Cultural differences pose a major hurdle to international businesses, especially when negotiating business deals. Problems such as culturally-based misconceptions and unfamiliarity on both sides of the negotiating teams can be easily worked out with an in-depth research into each other’s culture, assimilating them and putting the findings to use on the negotiating table; such that a business negotiation between a Japanese businessman and his American counterpart will be fruitful.
A Japanese writer once described American negotiators as hard to understand, because ''they are not racially or culturally homogeneous''. Although it is not easy to define any cultural or national approach to negotiation, general assumptions are frequently made based on observations. However, there is no single right approach to negotiations; we can only talk about effective and less effective methods. These methods vary according to many factors, they include; time orientations, space orientations, non-verbal communication, power distance, uncertainty-avoidance, masculinity-feminity.
Two time orientations exist worldwide: monochromic and polychromic. Monochromic timing may be sequential, linear and involve focusing on one issue at a time. Both American and Japanese negotiators have these in common. Hence, they prefer brief meetings, timed breaks, a done deal with only one agenda, communication that is clear and easy to follow, they also perceive lateness as a blatant lack of respect.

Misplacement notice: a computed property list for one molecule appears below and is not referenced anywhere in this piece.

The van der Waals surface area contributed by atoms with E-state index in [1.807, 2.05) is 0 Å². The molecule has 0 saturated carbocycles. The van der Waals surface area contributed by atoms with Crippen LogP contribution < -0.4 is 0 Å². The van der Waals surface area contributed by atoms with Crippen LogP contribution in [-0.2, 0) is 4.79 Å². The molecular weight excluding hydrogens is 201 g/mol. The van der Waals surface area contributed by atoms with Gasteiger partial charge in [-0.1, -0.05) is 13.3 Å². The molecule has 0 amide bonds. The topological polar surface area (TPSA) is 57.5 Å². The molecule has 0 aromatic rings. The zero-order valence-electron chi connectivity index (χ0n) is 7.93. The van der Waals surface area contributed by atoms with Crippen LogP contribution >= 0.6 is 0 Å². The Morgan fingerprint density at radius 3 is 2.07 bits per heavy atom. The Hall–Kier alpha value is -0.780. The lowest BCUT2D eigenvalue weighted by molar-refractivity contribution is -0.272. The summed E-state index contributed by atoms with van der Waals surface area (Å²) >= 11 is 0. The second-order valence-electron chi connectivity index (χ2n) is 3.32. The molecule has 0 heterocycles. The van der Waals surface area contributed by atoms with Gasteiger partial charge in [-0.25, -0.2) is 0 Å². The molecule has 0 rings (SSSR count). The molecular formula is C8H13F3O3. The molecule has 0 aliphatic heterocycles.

Space orientations are different from culture to another. They are concerned with, territory, divisions between public and private and secure individual distance. Touching may convey closeness in some contexts and create offense in others. The American culture permits cross-gender touching, while same-gender touching is less tolerated. These rules are different in Japan. Here, women are often seen holding hands while men do not do so. For the Americans, eye contact is a sign of trustworthiness and reliability, while it is not so for the Asians. The act of looking to the ground when being spoken to is usually seen as a sign of respect. Japanese negotiators employ silence a lot in their negotiations while the Americans employ silence moderately. The Japanese negotiators had the tendency to focus on an interpersonal negotiating style. They stressed listening ability and verbal expressiveness. Their American counterparts, on the other hand, focused more on verbal ability, judgement and planning.
Negotiators vary in their persuasion styles; they rely on their comfort and emotionality. The American negotiator tends to appeal to logic, relying on objectivity. Japanese negotiators are very emotionally sensitive. They also tend to conceal their emotions. In essence, to have a successful business negotiation between the Japanese and American businessman, the two parties must keep to time as lateness is viewed strongly and could jeopardise the outcome of the negotiation. Also, the sits are arranged in such a way that they sit opposite each other or sit at an angle, the Americans are more comfortable with this. Touching or any form of contact is restricted to the barest minimum while a lot of nonverbal communication is expected; the Japanese negotiators employ silence a lot.
In conclusion, adopting the above strategy at business negotiations between a Japanese businessman and his American counterpart will reduce the legendary cultural conflicts encountered by these two and chart a successful business negotiation.
LeBaron, Michelle (2003). Culture-Based Negotiation Styles. Beyond Intractability. Accessed from